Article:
Closing his eyes, Sam pinched the bridge of his nose. “It’s not a joke. The man who attempted to drown the woman at Cedar Creek this morning broke into her house and, we believe, took her dog. I figure two murders so close together have done enough harm to the city’s reputation. It would be nice to avoid a third one, and if finding the dog helps us find the killer, that can only be good.”
“Or the person who let the dog go is nothing more than a careless burglar who has nothing to do with anything else.”
“That’s possible, but not likely. I’ll make a deal with you, Mayor. You let me and my department do our jobs properly, or we’ll make you the official spokesperson for the Cedar Creek Police Department. You announce our successes—” the mayor always wanted in on that “—as well as explain our failures.” The mayor tried very hard to distance himself from his own failures, much less anyone else’s. “I need a decision now, Mayor, because I’ve got a meeting to get to.”
After a moment of throat clearing, no doubt done to stall while he envisioned himself announcing that they’d found the killer—or that they had another victim—the man heaved a sigh. “I’ll defer to your judgment. For the time being, Sam. Don’t drag this on too long.”
Sam was rarely rude to the mayor, even though His Honor carried no real influence on the job. His was just one vote when it came to the chief’s contract, and the other six members of the city council liked Sam just fine. But he hung up the instant the last word cleared the man’s mouth.
“Putz,” Little Bear said.
Beside him, Daniel nodded. “Major putz.”
A moment passed as if to solidify their agreement, then Daniel began talking. “I’ve seen more of this city today than in the years I’ve been living here, and I’ve seen only two yellow dogs. They were both golden retrievers, and their owner offered to keep an eye out for Poppy.”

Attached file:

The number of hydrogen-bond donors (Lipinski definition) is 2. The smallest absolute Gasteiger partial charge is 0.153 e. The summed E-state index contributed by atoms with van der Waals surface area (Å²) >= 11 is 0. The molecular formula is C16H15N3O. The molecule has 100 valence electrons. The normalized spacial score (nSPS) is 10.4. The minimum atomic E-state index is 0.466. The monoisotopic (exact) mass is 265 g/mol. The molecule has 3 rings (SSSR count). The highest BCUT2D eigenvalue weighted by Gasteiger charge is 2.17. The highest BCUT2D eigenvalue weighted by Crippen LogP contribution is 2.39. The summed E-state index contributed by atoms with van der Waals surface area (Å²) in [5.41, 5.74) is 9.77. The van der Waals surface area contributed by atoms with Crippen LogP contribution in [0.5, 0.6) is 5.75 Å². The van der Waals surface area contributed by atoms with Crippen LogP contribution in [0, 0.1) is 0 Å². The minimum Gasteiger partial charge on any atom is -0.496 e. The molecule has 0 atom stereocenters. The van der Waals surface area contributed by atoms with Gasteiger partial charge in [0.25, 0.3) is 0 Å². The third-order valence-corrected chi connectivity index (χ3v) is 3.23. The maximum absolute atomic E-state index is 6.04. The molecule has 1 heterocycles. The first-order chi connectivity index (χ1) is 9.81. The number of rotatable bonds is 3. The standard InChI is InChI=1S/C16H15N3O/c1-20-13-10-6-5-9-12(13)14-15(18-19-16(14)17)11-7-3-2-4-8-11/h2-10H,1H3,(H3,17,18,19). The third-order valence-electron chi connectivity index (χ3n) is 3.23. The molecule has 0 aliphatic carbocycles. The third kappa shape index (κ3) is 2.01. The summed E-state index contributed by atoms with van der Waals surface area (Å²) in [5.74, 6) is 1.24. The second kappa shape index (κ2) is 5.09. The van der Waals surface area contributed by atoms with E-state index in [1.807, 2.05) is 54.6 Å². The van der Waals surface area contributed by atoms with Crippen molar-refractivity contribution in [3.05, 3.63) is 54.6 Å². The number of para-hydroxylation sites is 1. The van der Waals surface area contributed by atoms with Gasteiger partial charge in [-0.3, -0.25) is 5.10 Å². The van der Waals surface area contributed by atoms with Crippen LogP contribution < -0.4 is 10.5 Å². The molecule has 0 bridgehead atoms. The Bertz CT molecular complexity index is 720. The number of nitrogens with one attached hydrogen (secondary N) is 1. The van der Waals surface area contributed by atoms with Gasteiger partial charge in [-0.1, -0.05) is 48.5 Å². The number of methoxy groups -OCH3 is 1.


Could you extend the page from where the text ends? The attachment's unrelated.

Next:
“She also invited him to dinner at that new place on County Line,” Ben teased.
Daniel gave him a dry look but didn’t deny the date. “None of Mila’s neighbors saw anything except the one on the northwest side of the intersection. She was getting her kids ready to go clothes shopping, and she saw Poppy get into a dark car with a man wearing a hat. The only reason she noticed is that the only car ever over there is Jessica’s orange Bug, so this midsize dark sedan caught her eye.
“But she didn’t see the driver well enough to give any other description or where they went, and she wasn’t sure about the time. She was getting her six kids buckled in and settled down. She thought it was between eleven and twelve.” He looked as if the thought of having six kids boggled his mind.
“It’s fair to assume the guy still has the dog,” Ben said. “If he’d just let her go, someone would have seen her. When even the mayor’s found out, everyone else in town already knows. So what’s his plan? To kill the dog, leave her someplace for Mila to find? To just scare the crap out of her? He’s already accomplished that. To send the message that no one’s safe from him?”
“And how does it tie in with the other two murders?” Daniel asked.
“I don’t know if it does,” Sam replied. “In the beginning, you didn’t think the second murder had anything to do with the first.”
“I know. But Carlyle gets killed, and Mila finds his body. Greeley gets killed, and Mila’s there when the housekeeper finds his body. Her house is broken into, someone tries to drown her and someone takes her dog. She’s been involved in five crime scenes in less than two weeks. Maybe she saw something at the first scene.”
“Like what?” Sam asked.
“I don’t know,” Daniel answered irritably. “If I’d been there myself, we wouldn’t be looking for answers. Maybe a note blowing away in the breeze. Maybe a person in the woods. Maybe something he left on the table, then retrieved when she went to get help. Maybe it was something she really didn’t see but he suspected she did.”
Sam considered it thoughtfully. When she was working, Mila’s focus was pretty tight. It was possible she had arrived in Carlyle’s backyard before the killer had time to escape. By her own admission, it had taken her a few moments to notice the dead body. Could she have looked at but not noticed someone going inside the house or making his way to the woods? It was a big backyard with a lot of places to hide behind shrubs and tall, fat flowers.